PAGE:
Friday, January 23, 2015

Government Shortcomings: How Texas Child Protective Services Fails to Protect Children

Over a year ago, I wrote an article about the tragic death of Alexandria Hill, who died of injuries she received at the home of her foster mother after being taken from her parents by the Texas Child Protective Services. I had thought that this was a terrible anomaly, some unfortunate bout of mismanagement that had led to a rare tragic outcome. I had hoped desperately that this was in no way indicative of a larger problem that placed foster children in danger. Unfortunately, I was wrong.

The Austin American-Statesman published a report this month that reveals startling statistics about the deaths of hundreds of Texas children. According to Texas law, Child Protective Services is not required to publicly report abuse- and neglect-related deaths “if caseworkers decide that mistreatment did not directly cause those fatalities”.

The Statesman report reveals that between 2010 and 2015, 655 child fatalities were not publicly reported, despite the fact that CPS confirmed the children had been abused or mistreated prior to their death. However, since CPS ruled that the mistreatment did not directly cause the death, they are not required to release the information to state legislators or the general public.

In 2009, a bill, authored by State Senator Carlos Uresti (D-San Antonio), was passed requiring CPS to publicly report all child deaths related to mistreatment, abuse or neglect. While the bill was a good step toward CPS reform in theory, inconsistent assessments have led to many cases continuing to go unreported. The Statesman report shows that:
In some cases, for example, the state has assigned blame for co-sleeping or drowning deaths, meaning the fatality was at least partially caused by negligence or abuse. Those go on the publicly reported list. But numerous child deaths that occurred under similar circumstances are kept off the public list, with little explanation.

Furthermore, even those reports that are filed are not reviewed, either by the state or child welfare advocates.

Proper review of this data would be able to reveal trends and patterns that could be used to identify high-risk situations. The analysis done in the Statesman report showed several key places where this data could have been useful to CPS, and should be useful to them going forward.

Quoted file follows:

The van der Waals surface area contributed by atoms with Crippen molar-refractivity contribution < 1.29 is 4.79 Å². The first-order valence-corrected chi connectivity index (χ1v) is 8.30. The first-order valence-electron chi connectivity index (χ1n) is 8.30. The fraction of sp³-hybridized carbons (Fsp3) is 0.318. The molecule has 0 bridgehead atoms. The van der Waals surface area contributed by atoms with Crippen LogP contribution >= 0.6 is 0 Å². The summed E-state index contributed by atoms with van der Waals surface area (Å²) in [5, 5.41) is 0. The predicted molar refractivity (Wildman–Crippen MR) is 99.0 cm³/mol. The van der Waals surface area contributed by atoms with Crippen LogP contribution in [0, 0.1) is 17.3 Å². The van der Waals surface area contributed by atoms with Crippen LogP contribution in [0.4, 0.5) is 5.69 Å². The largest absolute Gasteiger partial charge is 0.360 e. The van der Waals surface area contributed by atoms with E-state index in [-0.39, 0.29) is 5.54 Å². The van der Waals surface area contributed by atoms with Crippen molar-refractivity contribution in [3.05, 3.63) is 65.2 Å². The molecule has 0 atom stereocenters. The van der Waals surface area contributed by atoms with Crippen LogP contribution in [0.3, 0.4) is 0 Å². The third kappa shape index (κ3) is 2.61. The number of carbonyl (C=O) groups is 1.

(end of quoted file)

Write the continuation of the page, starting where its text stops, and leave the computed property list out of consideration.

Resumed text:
·         The agency has not comprehensively tracked how often it saw children before they died of abuse or neglect — a key predictor of potential problems. Of the 779 deaths reviewed by the newspaper, the families of 374 of those children — nearly half — were visited by CPS at least once before the death. In 144 fatalities, or nearly 20 percent, the agency had seen the family at least three times. In 12 instances, CPS had seen the family 10 or more times. CPS had contact with one family more than 20 times before the child died.

    ·         Even though the agency has a unit dedicated to finding missing families, at least 15 kids died after they dropped off CPS’s radar.

    ·         In 166 cases — a little more than 1 of every 5 reviewed by the paper — a child previously had been separated from a caretaker because of safety concerns prior to the fatality. In 41 of those instances, it was the same child who later died.

    ·         Unlike some other states, Texas has not undertaken a detailed analysis of the child deaths to identify families that are at the greatest risk of hurting a child, and the state has not used that information to prevent tragedies.

Missed signs seem to be a recurring theme in many of these cases. One of the more extreme instances is that of Brandon White, who was killed by his mother’s boyfriend in 2013. Child Protective Services had been receiving calls reporting that Brandon was in danger since 1999. A total of 23 complaints were filed to CPS regarding the neglect and abuse Brandon received at the hands of his mother and her boyfriend. Still, Brandon remained in the home until his murder. He was 15.

The article points out that child protection is a balancing act. Not intervening in a potentially unsafe household can result in the injury or death of a child. But too many interventions, or too strict judgments can violate the rights of parents. John Specia, commissioner of the Department of Family and Protective Services, stated:

We can’t remove every child that has a bruise. Every incident does not, should not, result in children being removed from homes. We need to make the right decision. Where you can provide services and make that home a safe place for the child, that’s the right thing to do.